The Smyrna Agora, located in one of Izmir’s most crowded districts of Ikicesmelik, continues to bear witness to history of the Romans, Ottomans and the present day.
The ancient city which was established between Kadifekale and Izmir Bay has welcomed visitors and travelers from different cultures over centuries. Smyrna offers fractions of history to modern man with its basilica, historic murals, well-protected buildings and 2,000-year-old water trench. Assistant professor Akin Ersoy, the head of Smyrna Agora excavations, told an Anadolu Agency (AA) correspondent that the ancient city has been witnessing the history of Izmir for thousands of years. Ersoy informed that the recent excavations shed light on three specific features of the ancient city, including graffiti of the world’s first crossword on the wall of the basilica, the precautions taken by ancient civilizations for the threat of earthquakes and the 2,000-year-old water trench, which is still functioning to this day.
Stating that it is unlikely for most ancient sites to have a working water trench Ersoy said, “There are numerous water trenches under the Smyrna Agora and two of them are still functional. There are also springs in the city’s settlement plan. The trenches were built in order to carry water from the springs to the lower neighborhoods of the city or to places where water could hardly be found during the Roman era. The water trench that comes all the way to the agora of the city is still functioning and was connected to the fountains placed on the streets so that the residents of the city were able to get their hands on the water.”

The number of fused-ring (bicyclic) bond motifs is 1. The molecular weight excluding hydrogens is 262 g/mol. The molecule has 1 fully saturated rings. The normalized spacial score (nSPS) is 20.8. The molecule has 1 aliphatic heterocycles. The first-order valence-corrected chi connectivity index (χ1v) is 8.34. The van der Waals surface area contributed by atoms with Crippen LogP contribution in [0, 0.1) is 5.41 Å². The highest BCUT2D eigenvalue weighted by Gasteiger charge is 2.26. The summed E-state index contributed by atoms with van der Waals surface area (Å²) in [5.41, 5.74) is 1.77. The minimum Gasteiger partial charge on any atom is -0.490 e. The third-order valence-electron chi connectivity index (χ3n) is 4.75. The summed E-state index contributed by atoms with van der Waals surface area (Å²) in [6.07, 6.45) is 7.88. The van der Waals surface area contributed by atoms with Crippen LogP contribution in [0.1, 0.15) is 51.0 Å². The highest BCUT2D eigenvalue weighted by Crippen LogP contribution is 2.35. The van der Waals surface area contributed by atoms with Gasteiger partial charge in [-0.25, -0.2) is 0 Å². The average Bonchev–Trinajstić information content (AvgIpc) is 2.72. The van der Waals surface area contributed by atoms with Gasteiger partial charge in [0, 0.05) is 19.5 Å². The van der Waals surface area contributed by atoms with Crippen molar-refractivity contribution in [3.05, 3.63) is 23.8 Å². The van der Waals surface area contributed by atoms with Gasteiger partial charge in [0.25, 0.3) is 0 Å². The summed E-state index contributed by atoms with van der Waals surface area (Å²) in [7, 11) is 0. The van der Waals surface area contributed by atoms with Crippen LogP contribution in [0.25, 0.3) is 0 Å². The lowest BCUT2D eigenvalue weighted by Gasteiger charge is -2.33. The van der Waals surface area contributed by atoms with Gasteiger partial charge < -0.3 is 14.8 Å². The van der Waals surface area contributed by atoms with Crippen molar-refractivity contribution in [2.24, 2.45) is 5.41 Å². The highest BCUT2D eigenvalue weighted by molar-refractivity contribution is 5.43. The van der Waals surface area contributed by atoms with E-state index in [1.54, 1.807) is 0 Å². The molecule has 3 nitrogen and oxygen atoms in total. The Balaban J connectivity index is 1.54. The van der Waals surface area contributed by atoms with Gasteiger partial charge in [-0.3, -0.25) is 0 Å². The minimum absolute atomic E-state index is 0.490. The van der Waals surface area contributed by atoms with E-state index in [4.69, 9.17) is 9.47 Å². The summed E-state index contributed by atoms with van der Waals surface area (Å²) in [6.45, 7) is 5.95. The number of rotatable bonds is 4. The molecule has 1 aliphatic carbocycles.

Ersoy said that visitors of the ancient city are able to drink the water that flows through the ancient water trench.”The water trench might also be used for the public bath that is located just outside the city walls or used for health,” he added. Stressing the fact that the excavations shed light on the life of residents of the ancient city, Ersoy claimed that there is archaeological heritage inside the modern province of Izmir.
Ersoy said that the findings at the excavations of Smyrna Agora suggested that Muslims, Christians and Jews were living together in peace and continued, “Izmir is a province which has many historic and cultural layers. We can say that people from different cultures and ethnicities were living together in Izmir. During the excavations, we discovered candles featuring the Star of David.”
Ersoy further pointed out that the Kemeralti, the historic market place in Izmir near the ancient Agora, is still the heart of commerce in Izmir and claimed that an important tourism attraction can be formed by connecting all these ancient sites. The excavations focusing on Ottoman-era graveyards still continue at Smyrna Agora.
Source: Daily Sabah